Craft can only be appreciated for so long. Add function to the form and it becomes something you can celebrate for a lifetime.
Archana Singh knew she wanted to be an artist. Be it beads or ceramic, she knew she had a hand (and a heart) to create beauty and serve it to people. While artists dream of serving people’s eyes, Archana knew she wanted to add a purpose as well. She wanted her art to be used. A part of culture without practical use is not culture at all, she thought.
Craftmandu is not just a place to find “beautiful” items. The items are beautiful, but it is their striking utility value that makes them most desirable. A glass painting for instance is not merely a show piece. It can be a table or even a passage light. The beauty of Craftmandu is not just in its craft, but more in its utility.
The candles and soap form a gift pack, the combination making it a sweet gift. You might enjoy the beads or even the scarves of silk, Pashmina or cotton which are all really nice. “All the items here are hand picked. I go from place to place looking for things that I might add to the store,” says Archana. What qualifies something to make it to the store? It has to be unique, useful and meaningful. “We try to get items that have been brought into life by people who need our help. So we work with women’s groups and street children. We have plenty of their items in our store,”she adds.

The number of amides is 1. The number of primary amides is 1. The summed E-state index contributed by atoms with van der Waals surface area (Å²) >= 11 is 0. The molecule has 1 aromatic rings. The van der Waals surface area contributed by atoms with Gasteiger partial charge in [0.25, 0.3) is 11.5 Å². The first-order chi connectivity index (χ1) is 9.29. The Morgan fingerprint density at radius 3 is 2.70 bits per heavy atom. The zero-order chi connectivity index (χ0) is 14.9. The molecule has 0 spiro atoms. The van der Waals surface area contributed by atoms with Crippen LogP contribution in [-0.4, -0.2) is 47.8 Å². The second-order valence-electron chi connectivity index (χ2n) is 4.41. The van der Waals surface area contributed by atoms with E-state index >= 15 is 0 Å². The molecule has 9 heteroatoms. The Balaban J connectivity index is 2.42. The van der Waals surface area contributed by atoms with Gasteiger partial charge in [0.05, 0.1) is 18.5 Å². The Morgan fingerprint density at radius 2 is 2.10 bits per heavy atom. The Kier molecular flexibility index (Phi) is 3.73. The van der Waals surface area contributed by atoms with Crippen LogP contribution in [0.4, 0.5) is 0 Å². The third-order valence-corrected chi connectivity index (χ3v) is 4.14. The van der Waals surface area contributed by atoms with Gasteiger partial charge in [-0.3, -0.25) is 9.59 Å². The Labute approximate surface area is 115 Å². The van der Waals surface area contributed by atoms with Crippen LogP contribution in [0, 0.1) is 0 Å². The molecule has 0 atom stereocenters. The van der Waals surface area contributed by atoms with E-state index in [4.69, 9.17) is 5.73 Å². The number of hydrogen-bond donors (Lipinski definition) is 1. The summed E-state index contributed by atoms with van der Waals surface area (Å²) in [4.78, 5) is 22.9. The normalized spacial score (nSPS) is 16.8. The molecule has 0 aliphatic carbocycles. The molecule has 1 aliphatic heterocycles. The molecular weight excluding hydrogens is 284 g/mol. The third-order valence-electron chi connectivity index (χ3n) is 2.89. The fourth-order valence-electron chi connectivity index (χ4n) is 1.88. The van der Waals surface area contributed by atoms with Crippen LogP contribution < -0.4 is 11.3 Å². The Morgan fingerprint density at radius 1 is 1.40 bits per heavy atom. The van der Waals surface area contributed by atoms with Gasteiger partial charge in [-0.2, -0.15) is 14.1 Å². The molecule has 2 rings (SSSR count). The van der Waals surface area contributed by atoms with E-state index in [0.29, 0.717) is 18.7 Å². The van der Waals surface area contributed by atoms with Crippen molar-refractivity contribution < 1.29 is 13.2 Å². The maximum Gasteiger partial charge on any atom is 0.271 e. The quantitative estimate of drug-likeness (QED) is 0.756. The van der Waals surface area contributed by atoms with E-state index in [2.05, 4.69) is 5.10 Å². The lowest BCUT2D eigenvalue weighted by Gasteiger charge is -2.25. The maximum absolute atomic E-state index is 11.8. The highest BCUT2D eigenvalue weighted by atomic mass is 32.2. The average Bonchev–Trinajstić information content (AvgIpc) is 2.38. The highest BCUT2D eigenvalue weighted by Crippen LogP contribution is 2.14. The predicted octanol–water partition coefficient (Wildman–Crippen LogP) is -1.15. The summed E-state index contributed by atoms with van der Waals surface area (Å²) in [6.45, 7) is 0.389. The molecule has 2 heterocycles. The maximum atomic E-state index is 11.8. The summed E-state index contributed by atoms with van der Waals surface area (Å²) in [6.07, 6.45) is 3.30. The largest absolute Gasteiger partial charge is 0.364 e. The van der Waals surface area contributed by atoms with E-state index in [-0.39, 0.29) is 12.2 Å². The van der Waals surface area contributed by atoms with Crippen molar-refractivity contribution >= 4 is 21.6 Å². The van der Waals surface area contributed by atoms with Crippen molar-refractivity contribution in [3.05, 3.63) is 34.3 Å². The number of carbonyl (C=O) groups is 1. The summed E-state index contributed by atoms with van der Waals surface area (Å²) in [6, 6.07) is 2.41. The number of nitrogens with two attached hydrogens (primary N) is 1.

There’s a varieties of candles, paper, wood craft and silver jewellery beside the clothes. What got Archana into craft? It was a childhood passion she says. “I remember as a home science student at St. Mary’s; I was so intrigued by craft. I have always loved it. But I took a sabbatical from it when I worked in the development sector. But now I think I am back,” she says.
The question then is,why Craftmandu? There are options. You can find things you like that are pretty and have been made in a way that fits various styles and purposes. They are rare and hand-chosen by Archana herself, an art connoisseur herself. And most importantly, it is crafty enough to represent Nepal in a way that makes it a part of the home instead of an odd decorative piece.
“Craftmandu is just the beginning. I want to promote art through my initiative. Whether it is craft classes or demonstrations, I want people to learn to love art so it becomes part of their lives,” says Archana.Craftmandu claims itself to be a paradise for handicraft lovers. With so much to look at and choose from, the uninitiated might just love it too.